The Slovenian director Karpo Godina (b. 1943) was Želimir Žilnik's cameraman on Early Works (Golden Bear, Berlinale 1969). After he was banned from directing in 1972, he made his feature film debut in 1980 with The Raft of Medusa (Splav Meduze). The exhibition will screen three of his award-winning short films (#02) honoured at international film festivals (including Oberhausen, Zagreb and Belgrade) for their radical, critical approach, all three quickly falling prey to the censor back in Yugoslavia. Godina experimented with the static camera in an attempt to create a distance to the filmed events, but also to make a strain of subversive irony palpable.
Devoid of spoken words and with only music to accompany it, The Gratinated Brains of Pupilija Ferkeverk (Gratinirani mozak Pupilije Ferkeverk) (1970) uses one camera setting to present members of the avant-garde artists' group, Pupilija Ferkeverk, sometimes scantily, sometimes less scantily-clad, more or less idly standing or swaying in the water against a backdrop of changing weather. In Godina's own words, the film was banned “because it charts the decline in moral values and culminates in the slogan 'Take LSD'”. According to Godina, the text modules inserted into the film logged “important stations in life”, such as “death, love, dictatorship and, at the end, dropping LSD”.
The Litany of Happy People (1971) is an ironic commentary on the peaceful coexistence of different ethnic groups in the autonomous province of Vojvodina, which experienced an eventful history in the political development of Yugoslavia and, later, Serbia. Religious leaders of different ethnic groups explain the specific characteristics of “their people” and thereby expose this identity as a construct. The film was banned because it was deemed to be “cast doubt upon the scope for a multi-national Yugoslavia”.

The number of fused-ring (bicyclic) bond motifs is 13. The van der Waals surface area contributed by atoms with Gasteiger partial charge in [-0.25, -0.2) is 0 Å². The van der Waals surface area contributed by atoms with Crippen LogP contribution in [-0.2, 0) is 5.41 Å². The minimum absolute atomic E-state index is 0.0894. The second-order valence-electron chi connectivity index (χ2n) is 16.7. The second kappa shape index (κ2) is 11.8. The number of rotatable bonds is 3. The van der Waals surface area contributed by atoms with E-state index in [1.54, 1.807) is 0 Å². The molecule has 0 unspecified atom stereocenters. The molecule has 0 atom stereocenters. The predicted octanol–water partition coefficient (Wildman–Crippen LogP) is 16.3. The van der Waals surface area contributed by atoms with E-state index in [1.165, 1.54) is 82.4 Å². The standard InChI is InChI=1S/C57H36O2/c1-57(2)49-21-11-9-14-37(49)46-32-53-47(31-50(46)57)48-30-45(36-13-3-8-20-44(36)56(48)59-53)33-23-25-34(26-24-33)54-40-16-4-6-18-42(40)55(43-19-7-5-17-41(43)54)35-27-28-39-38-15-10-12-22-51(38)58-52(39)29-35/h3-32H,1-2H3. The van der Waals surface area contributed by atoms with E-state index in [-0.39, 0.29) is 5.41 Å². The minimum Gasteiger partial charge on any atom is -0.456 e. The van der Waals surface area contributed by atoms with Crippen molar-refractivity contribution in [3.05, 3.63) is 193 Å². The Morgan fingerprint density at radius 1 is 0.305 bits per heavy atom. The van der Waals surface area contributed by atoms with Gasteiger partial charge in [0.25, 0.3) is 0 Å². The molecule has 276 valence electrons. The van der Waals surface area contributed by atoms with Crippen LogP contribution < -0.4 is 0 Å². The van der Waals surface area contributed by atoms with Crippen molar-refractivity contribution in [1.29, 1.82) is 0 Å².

Curiously enough, About the Art of Love or a Film with 14441 Frames (1972) was commissioned by the Yugoslavian military, which placed almost unlimited resources in the form of 20,000 troops, 60 tanks and 20 aeroplanes at Godina's disposal. But apart from the soldiers, none of this military hardware appears in the film – instead, we see droves of yearning young women. Godina sums up the message of his film as follows: “Make love not war” and states that the army “literally hacked the film to pieces with an axe, but [I] was able to rescue a copy”.
Five more short films (from the International Short Film Festival Oberhausen film archive) by four different directors will be shown at a third viewing station (#03). Vlatko Gilić (b. 1935) from Montenegro is among them; he received an award for his life's work in 1996 and is represented here with the impressive documentaries One Day More (Dan više) and Judas (Juda). Both films stand out on account of their archaic, surrealistic imagery – a throng of people of all ages in a communal mud bath or an inhospitable stone desert riddled with snakes. Gilić abruptly ended his career in 1980 due to official disapproval on the part of the communist authorities and has since refused to give interviews about his films.
Aleksandar Marks' Ecce Homo and Dragutin Vunak's Cow on the Border (Krava na granici) are both animations, the latter following a cow that inadvertently strays across the state border while chewing its cud. As a result, the cow inevitably sets a train of events in motion, activating a whole defence apparatus, and almost triggers a war before ultimately being repatriated.
Vefik Hadžismajlović is a filmmaker from Sarajevo; he observes his protagonists at eye level, an approach redolent of a fundamental, marked solidarity and empathy. In At the Dinner (Na objedu), he depicts the milieu of the rural population without sentimentalising it, depicting the relationships of the people to their relatives who have left home to join the communities of Gastarbeiter elsewhere (mostly West Germany).
In a separate room (#04), four different feature films by Dušan Makavejev, Želimir Žilnik and Živojin Pavlović will be shown in weekly rotation, at 1 pm and 5 pm.
The ticket is valid for the duration of the whole exhibition and thus allows multiple visits to see all films.
Talk by Želimir Žilnik (in English)
Tuesday, 3 March at 6 pm
In collaboration with Filmclub Münster